Jewish Community in Belgium Files Lawsuit to Overturn Ban on Religious Slaughter of Animals

featured in:

share the article

The Belgian Jewish Community has filed a lawsuit challenging a law passed last May by the parliament of Belgium southern Walloon region banning the kosher slaughter of animals.

The lawsuit was submitted Monday to Belgium’s Constitutional Court by CCOJB, the umbrella representative of Belgiul’s Jewish Organizations. COOJB acts as the branch of the European Jewish Congress and the World Jewish Congress.

The lawsuit is being supported by The Lawfare Project, a Legal Think Tank and Civil Rights litigation fund which files legal cases against anti-Jewish discrimination around the world.

The Parliaments of both the Wallonia and Flanders regions, the two largest in Belgium, passed laws earlier this year designed to outlaw religious slaughter, which includes kosher and halal slaughter.

In May, the Wallonia parliament voted unanimously to ban the traditional methods of religious slaughter.

The parliament in Flanders, where half of Belgium’s Jews live and where the majority of Belgium’s kosher facilities provide meat for Jewish communities in Belgium and beyond, followed suit in July.

The CCOJB and The Lawfare Project may file a similar lawsuit against the Flanders legislation early in 2018. 

If the legislation is not annulled prior to coming into force in 2019 it would undermine the ability of minority faith communities to practice central tenets of their religions in Belgium.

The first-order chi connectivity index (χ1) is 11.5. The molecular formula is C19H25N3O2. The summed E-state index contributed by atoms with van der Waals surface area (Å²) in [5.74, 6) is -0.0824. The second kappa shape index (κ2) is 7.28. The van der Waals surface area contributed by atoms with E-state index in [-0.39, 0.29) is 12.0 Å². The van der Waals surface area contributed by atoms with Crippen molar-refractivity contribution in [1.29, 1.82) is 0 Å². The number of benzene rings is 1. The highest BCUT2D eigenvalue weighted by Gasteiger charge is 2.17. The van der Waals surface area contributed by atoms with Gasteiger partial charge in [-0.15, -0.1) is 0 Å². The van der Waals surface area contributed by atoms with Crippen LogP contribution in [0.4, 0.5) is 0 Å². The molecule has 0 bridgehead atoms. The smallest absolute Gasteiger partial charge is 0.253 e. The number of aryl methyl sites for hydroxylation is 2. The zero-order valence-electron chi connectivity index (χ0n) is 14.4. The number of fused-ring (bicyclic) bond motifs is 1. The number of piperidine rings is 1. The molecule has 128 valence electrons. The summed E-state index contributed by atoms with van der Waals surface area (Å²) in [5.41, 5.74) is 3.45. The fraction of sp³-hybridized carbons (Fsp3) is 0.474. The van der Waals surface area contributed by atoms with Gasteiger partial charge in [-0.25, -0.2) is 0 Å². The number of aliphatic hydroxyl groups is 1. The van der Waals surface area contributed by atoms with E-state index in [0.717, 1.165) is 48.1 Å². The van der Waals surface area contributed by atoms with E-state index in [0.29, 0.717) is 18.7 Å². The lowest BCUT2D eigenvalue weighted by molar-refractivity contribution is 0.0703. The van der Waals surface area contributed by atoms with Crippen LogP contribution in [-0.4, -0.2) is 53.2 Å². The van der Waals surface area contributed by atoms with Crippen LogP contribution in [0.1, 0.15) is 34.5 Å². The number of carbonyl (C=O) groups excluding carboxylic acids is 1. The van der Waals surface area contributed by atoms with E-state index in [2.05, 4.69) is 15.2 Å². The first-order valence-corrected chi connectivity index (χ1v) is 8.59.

“Such legislation violates harmonized EU law on this issue, the Charter of Fundamental Rights of the European Union, the European Convention on Human Rights and the Belgian Constitution itself, all of which guarantee freedom of religion”, – CCOJB says.

CCOJB President Yohan Benizri, who is also Vice-President of the World Jewish Congress, who submitted the lawsuit said:

“Irrespective of its justification, a ban on kosher meat production sends a message to Belgian Jews that they can choose between living in Belgium and practicing their religion, but they cannot do both. It sends a clear message to Belgium’s Jewish and Muslim communities that they are not welcome here. This is a violation of Belgian constitutional principles,  EU law, and the freedom of religion enshrined as a fundamental right – we will challenge it as such, in Wallonia and in Flanders.”

“This lawsuit will also make it clear how important animal welfare is for us. In fact, it is particularly taxing that some try to portray our tradition as cruel whereas Jewish laws and traditions aim precisely at promoting animal welfare throughout the animal life cycle.”

Brooke Goldstein, Executive Director of The Lawfare Project, which is supporting the lawsuit declared: “This legislation is an attack on religious freedom in Belgium and must be challenged. Belgium’s Jews are a longstanding and integrated community. It is shameful to attack their ability to live a Jewish life as proud Belgian citizens.”

European Jewish Congress President Mosher Kantor said: “The European Jewish Congress has expressed its deep concern about the situation in Belgium and the wrong and unacceptable message it sends in Europe. We fully support this important initiative of our Belgian affiliate, the CCOJB, and will continue to fight to protect Jewish life all over Europe”